• The Noodle House, 31 Summer St (behind Dairy Queen off University Ave.), ☎ +1 902 628-6633. Serves authentic Chinese cuisine; well-known for their Kung Pao Gar Ding, Hot & Sour soup, and friendly service.
  • Town & Country, 219 Queen St (next to Charlottetown City Hall at the Kent/Queen Sts. intersection), ☎ +1 902 892-2282. "Asian Fusion" cuisine. Formerly a Lebanese restaurant, their menu now contains Lebanese, Indonesian, and Canadian items. Impressively tasty food for a good price. Great Indonesian curries.
  • Churchill Arms, 75 Queen St (right near the Delta Hotel), ☎ +1 902 367-3450. A cozy British pub and restaurant. Well known for their curries, everything is tasty and affordable. Portions can be quite large.
  • Brits Fish and Chips, 41 University Ave, ☎ +1 902 892-3474. Famous for their fish and chips as well as their casual and friendly atmosphere.
  • Chez Cora, 123 Queen St, ☎ +1 902 569-5681. Casual restaurant serving breakfast and lunch. Extensive breakfast menu.
  • Cows Ice Cream, 150 Queen St, ☎ +1 902 892-6969. Canada's most popular spot for ice cream! A trip to Cows is unlike any other ice cream experience. The smell of freshly made waffle cones will lure you in through the door, but you will stay for the apparel! Cows not only offers a bounty of creatively named (and delicious) ice cream flavors like “Gooey Mooey” or “Wowie Cowie”, but the store sells t-shirts for women, men, and children that are humorous parodies of pop culture, such as “Cowy Potter and the Udder of the Phoenix.”
  • Peake's Quay Restaurant, 11 Great George St, ☎ +1 902 368-1330. Peake's Quay Restaurant is located just a few feet from the Charlottetown Waterfront with a full lunch and dinner menu to satisfy anyone’s appetite.
  • Lucy Maud Montgomery Dining Room, 4 Sydney St, ☎ +1 902 894-6868. At the Culinary Institute of Canada, a well-respected school for chefs. The students prepare and serve meals under the tutelage of their instructors. The food is classically and competently prepared. The dining room has an excellent view over Charlottetown Harbour, though the institute's building itself is hopelessly municipal in appearance. Begins service at 6 PM, reservations requested.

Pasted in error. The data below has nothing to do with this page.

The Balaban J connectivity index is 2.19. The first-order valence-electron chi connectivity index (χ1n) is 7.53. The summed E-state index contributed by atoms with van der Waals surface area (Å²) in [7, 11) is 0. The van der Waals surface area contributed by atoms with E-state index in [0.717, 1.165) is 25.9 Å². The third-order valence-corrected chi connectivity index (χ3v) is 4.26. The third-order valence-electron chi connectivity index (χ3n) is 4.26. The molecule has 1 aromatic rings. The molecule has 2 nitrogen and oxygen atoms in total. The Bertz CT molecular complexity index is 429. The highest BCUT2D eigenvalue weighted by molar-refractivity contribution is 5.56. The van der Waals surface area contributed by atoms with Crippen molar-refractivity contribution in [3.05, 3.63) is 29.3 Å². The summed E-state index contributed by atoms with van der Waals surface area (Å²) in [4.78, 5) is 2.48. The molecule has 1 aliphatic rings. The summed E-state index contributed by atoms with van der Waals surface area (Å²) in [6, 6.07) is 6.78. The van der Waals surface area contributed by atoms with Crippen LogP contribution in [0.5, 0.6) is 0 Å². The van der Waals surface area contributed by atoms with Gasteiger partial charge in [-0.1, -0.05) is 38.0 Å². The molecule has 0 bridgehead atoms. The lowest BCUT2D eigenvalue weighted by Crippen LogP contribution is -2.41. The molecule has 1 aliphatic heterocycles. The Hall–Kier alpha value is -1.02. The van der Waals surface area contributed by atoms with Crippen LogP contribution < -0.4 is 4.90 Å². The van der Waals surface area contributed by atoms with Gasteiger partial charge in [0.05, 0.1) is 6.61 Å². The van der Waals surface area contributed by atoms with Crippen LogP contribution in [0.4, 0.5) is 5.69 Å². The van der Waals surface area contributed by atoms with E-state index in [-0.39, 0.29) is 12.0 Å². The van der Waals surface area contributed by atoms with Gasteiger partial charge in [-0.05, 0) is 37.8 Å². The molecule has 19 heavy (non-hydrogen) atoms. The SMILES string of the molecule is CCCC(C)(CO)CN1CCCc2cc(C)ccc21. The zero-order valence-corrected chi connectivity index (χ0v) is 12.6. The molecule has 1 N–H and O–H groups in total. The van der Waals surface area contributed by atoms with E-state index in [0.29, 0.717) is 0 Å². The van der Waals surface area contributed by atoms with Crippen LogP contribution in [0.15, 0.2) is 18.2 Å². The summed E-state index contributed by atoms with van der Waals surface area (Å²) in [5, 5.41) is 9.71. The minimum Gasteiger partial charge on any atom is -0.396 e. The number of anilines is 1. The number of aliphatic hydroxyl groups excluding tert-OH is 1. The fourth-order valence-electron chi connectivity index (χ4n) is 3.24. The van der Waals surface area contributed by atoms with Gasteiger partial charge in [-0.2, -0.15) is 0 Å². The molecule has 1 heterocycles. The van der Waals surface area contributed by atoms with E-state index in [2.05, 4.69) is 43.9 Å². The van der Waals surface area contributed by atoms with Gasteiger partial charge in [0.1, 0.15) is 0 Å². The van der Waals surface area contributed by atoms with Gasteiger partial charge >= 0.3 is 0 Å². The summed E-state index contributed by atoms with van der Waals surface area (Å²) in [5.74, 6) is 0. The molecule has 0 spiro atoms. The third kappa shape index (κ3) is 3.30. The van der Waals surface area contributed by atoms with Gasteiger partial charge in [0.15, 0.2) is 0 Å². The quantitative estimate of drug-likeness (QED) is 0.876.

• Thai Food & Dimsum Place, 198 Kent St, ☎ +1 902 367-9094. Pretty authentic Thai food. Hot! But they ask you how hot you want it. Very tasty, made fresh, affordable. The interior of the place is very simple (your date will NOT be impressed) but the food is perfect.
  • Maid Marians Place, 7 Ellis Rd, PE C1A 7X1 (East of university), ☎ +1 902-566-4641. Really the local place to eat. Cheap, old American cantina style but good food.


  • Fishbones, 136 Richmond St. (Victoria Row), ☎ +1 902 628-6569. A seasonal bar and restaurant, located on Charlottetown's historic Victoria Row. Great atmosphere and more than reasonable prices.
  • Baba's Lounge, 81 University Ave., ☎ +1 902 892-7377. A spot that many young locals go year round. Generally the most reliable but is quite small.
  • Olde Dublin Pub, 131 Sydney St., ☎ +1 902 892-6992. An authentic Irish pub.
  • Peake's Quay, 11 Great George Street, ☎ +1 902 368-1330. An outdoor patio that looks over the marina, very popular with young locals during the summer months. Great food and drinks.

Shopping in Charlottetown, Prince Edward Island

Charlottetown contains two major shopping centers: the Confederation Court Mall (right downtown, across from Province House), and the Charlottetown Mall, which is just out of town in West Royalty, on University Avenue. They contain the usual anchor stores (Zellers, SportsChek, etc), as well as many smaller stores. West Royalty also has many stand-alone big-box stores, such as Wal-Mart, Canadian Tire, Future Shop, etc.
If you get off the beaten path, though, you'll find lots of great specialty shops just waiting for your business. Walks along Queen St. and University Ave. (among others) will yield wonderful surprises in terms of shopping selection.
Groceries are readily available from many major supermarkets within Charlottetown. Typical closing time is 10:00 PM. Since 2011, the government has allowed Sunday shopping year round, which will be in place until further notice. Sunday store hours are generally noon to 5:00 PM.

  • Best of PEI Store (Authentic Island Excellence), 156 Richmond St (on Historic Victoria Row), ☎ +1 902 368-8835, e-mail: Daily, 9 AM-9 PM. Carries works by more than 250 of PEI's finest artisans. Continues to seek out talented island artists, musicians, craftspeople, and specialty chefs who offer authentic island excellence in their work.

Safety in Charlottetown, Prince Edward Island